The mean methadone dose at stabilization was about 46mg in Shanghai and 55mg in Kunming, but no variation was found across conditions (Figure 4). Dose was not associated with retention (r=.11) or with the total number of negative urine samples (r=.03).
The mixed-effects model assessing dose levels over 12 weeks showed: (1) daily dose increased across 12 weeks (slope=1.74 p<0.0001; quadratic=−0.089, p=0.0009); (2) daily dose at week 1 (intercept) was significantly different by site (p=0.0016), but was not different by condition (p=0.266). In contrast to Shanghai, Kunming had a higher daily dose (7.75 higher) at week 1; and (3) the slope of trajectories was not significant by study site (p=0.31) or by condition (p=0.74).
Participants assigned to the incentive condition earned an average of 26.0 draws for abstinence and 40.9 draws for attendance. These draws resulted in a mean (SD) of 31.5 (31.8) Good Job, 20.5 (21.0) Small, 12.0 (12.8) Medium, and 3.7 (4.3) Large prizes per participant. The average total cost of the incentive procedure was 371 (334) Yuan per participant (527 in Shanghai vs. 216 in Kunming, p < .05), or less than 5 Yuan per participant per day.
Using contingent incentives to target attendance and opiate-negative urines, the present study demonstrated overall improved treatment retention and abstinence among patients in Chinese MMT, although there were considerable site differences. Most incentive effects were observed in Kunming, where the Incentive group performed better than the Usual Care group in treatment retention and completion (75% vs. 44% completed the 12-week treatment). Retention rates in Shanghai were high (about 88%), and patients in the Incentive group demonstrated a long duration of sustained abstinence (7.7 vs. 6.5 weeks) and high percentages of negative samples (74% vs. 68%). Taken together, these results demonstrate the effectiveness of motivational incentives targeted to treatment attendance and opiate abstinence when implemented in community MMT programs in China. The study contributes to the empirical evidence for the use of contingency management to reinforce target behaviors .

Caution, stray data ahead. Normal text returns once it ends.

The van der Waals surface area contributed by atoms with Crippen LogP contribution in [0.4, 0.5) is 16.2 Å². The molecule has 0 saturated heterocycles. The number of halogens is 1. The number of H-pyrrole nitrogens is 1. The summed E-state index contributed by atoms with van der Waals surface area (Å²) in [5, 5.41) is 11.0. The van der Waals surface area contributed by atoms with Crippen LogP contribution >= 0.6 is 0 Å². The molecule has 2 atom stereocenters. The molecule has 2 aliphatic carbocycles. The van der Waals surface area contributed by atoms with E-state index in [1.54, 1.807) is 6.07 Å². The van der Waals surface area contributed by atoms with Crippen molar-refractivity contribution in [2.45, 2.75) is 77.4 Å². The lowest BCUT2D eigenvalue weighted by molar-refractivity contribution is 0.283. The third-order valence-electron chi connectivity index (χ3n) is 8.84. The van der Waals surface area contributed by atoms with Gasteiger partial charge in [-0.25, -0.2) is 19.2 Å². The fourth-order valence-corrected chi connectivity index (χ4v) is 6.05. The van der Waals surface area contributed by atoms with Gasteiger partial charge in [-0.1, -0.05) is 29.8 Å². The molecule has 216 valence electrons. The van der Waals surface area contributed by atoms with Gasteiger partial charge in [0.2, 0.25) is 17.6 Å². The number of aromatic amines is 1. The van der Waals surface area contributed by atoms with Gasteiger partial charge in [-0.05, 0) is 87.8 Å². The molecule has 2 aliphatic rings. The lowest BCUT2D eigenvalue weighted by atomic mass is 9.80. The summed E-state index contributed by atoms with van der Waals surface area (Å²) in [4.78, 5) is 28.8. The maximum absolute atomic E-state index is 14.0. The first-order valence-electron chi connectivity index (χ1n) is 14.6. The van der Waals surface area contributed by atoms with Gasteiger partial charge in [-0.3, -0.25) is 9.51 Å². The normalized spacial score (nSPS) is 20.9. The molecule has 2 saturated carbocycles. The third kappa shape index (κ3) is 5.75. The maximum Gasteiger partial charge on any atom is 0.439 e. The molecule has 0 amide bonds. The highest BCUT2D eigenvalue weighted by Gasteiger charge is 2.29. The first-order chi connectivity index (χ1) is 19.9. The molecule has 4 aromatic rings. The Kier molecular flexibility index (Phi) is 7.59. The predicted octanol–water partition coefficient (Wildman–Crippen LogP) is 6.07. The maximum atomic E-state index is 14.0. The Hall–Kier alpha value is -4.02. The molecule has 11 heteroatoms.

Prior studies using contingency management among MMT patients typically targeted substances other than opiates, such as cocaine or alcohol. Studies that applied contingency management to opiate abstinence have focused on patients who continued opiate use during MMT. One study maintaining patients at a methadone dose of 100mg  found no differences during the intervention regardless of whether the incentive targeted cocaine abstinence or both cocaine and opiate abstinence, but opiate abstinence was greater in the opiate-cocaine group post-intervention. Another study  contrasted methadone dose increases and abstinence reinforcement for treatment of continued opiate use during methadone maintenance. This study found that contingent vouchers and increasing methadone dose significantly increased opiate abstinence during the intervention, but did not dramatically enhance effects when combined. The baseline dose in this study was 50mg and could have reached 70mg. Standard treatment in all of these studies included counseling sessions as are routinely practiced in community treatment.